An accountant calculator taxes 370.
(photo credit: Ivan Alvarado / Reuters)
Only in Israel could it happen. On February 3 the Israel Tax Authority finally got around to announcing that the already expired deadline of January 27 for filing Relatives’ Trust forms would be extended to June 30.
What is it all about? Last July 29, the Knesset enacted Amendment 197 of the Income Tax Ordinance as part of the budget law, formally known as the Law For the Change of National Priorities (Legislative Amendments for Achieving Budget Goals in 2013 & 2014), 2013.
This amendment included a 180-degree turnaround regarding trusts settled by foreign residents for the benefit of Israeli resident beneficiaries.
Until the end of 2013, trusts settled by foreign residents in favor of Israeli resident beneficiaries were usually outside the Israeli tax net – unless the beneficiaries exercised “control or influence” over the trust.
Commencing January 1, 2014, Israel wants to tax any trust anywhere in the world that has an Israeli resident beneficiary.
If the settlor or his/her spouse live outside Israel and are related to an Israeli resident beneficiary (a “Relatives’ Trust”), the ITA will start imposing tax at a rate of 30 percent of any income distributed to beneficiaries.
Alternatively, it will be possible to elect 25% on annual trust income, regardless of distributions. Questions remain regarding beneficiaries residing outside Israel and capital gains that accumulated over many past years.
The forms must generally be filed by the trustees. They must report new Relatives’ Trusts on Israeli Tax Forms 147 and 154 within 60 days. As for Relatives’ Trusts formed before the end of 2013, the deadline for filing the forms has now been extended from January 27 (or 31) 2014 to June 30, 2014.
Note that if the settlor and his/her spouse are both deceased, the trust becomes an “Israeli Residents’ Trust” and will need to pay Israeli tax at rates of 30% to 52% of annual trust income, regardless of distributions. Annual tax returns will need to be filed, usually by the trustee.
What’s in the forms? Form 147 deals generally with the formation of trusts or contributions to them. It used to be in English and Hebrew but has just been reissued in Hebrew only. It asks for various details about: the trust, the trustees, a postal address in Israel, the protector (if any), the settlors, the beneficiaries, the relationship to the settlor (not stated whose relationship!), assets contributed to the trust, the reporting party.
According to the Form 147 footnotes, the contributor must also file Form 147 within 90 days of contributing assets, and so must trust settlors if they are olim (new residents and senior returning residents who lived abroad 10 years) by April 30 of the year after they become residents of Israel. However, the footnotes go on to refer to a section in the law that only requires reporting during the 10-year tax holiday for olim if the trust has assets in Israel, NOT abroad! So the olim tax holiday and tax reporting holiday is preserved for overseas income and assets. But the form could have been better designed.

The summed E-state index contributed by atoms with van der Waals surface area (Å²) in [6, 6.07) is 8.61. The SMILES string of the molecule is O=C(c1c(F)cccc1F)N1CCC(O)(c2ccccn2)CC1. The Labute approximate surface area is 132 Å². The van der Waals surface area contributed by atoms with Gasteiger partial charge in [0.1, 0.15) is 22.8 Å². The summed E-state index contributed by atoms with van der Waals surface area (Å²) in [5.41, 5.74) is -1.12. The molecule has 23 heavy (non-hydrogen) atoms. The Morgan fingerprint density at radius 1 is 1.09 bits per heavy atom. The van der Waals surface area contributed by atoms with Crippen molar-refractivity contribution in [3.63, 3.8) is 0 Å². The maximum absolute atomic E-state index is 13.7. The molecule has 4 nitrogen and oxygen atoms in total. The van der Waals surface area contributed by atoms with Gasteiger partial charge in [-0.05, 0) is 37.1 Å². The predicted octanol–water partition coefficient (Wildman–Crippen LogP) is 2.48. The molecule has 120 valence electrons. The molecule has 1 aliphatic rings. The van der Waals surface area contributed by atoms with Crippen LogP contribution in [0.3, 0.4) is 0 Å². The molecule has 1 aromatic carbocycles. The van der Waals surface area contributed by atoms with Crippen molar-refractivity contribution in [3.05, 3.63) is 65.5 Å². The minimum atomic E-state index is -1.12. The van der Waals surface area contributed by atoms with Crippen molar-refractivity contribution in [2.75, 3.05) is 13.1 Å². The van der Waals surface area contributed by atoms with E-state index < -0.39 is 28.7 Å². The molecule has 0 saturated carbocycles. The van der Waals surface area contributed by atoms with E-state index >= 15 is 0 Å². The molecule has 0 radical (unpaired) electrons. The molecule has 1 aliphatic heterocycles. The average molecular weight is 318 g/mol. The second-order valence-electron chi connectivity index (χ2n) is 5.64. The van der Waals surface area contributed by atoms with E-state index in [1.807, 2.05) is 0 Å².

Form 147 also asks whether the trust is revocable or irrevocable, and it stipulates that Form 141 must be filed; the ITA invariably insist on this, even though being revocable is only relevant to a few types of trust.
Form 154 deals with Relatives’ Trusts. It must generally be filed by the trustee, or by the beneficiary if he/she wants to pay 30% tax on distributions only. Form 154 requires various details about: choice of tax (25% or 30%) as mentioned above, the trust, the relationship to the settlor (again, not stated whose relationship), the settlors, the beneficiaries, the reporting party.
Other trust tax forms are also required in certain circumstances.
Comments at this stage The forms are bureaucratic, unclear and perhaps controversial, so the extended deadline of June 30 is welcome.
By then it is hoped that the ITA may hopefully deliver upon other intentions announced last September 1.
These intentions apparently include: to issue guidance about trust taxation; to clarify foreign tax-credit rules in the trust context; to exclude foreign beneficiaries’ share of trust income (if known) from the Israeli tax net; to allow a concessionary rate of tax on trust capital, as a transitional relief for (1) stepping up the cost of trust assets to market value and (2) resolving any doubts about beneficiary “control or influence.”
Trustees and other interested parties should start preparing, but wait and see what the ITA actually publishes in the coming weeks or months. Other legitimate tax-planning steps should also be considered without waiting. Professional advice should be obtained on all aspects.
As always, consult experienced tax advisers in each country at an early stage in specific cases.
firstname.lastname@example.org Leon Harris is a certified public accountant and tax specialist at Harris Consulting & Tax Ltd.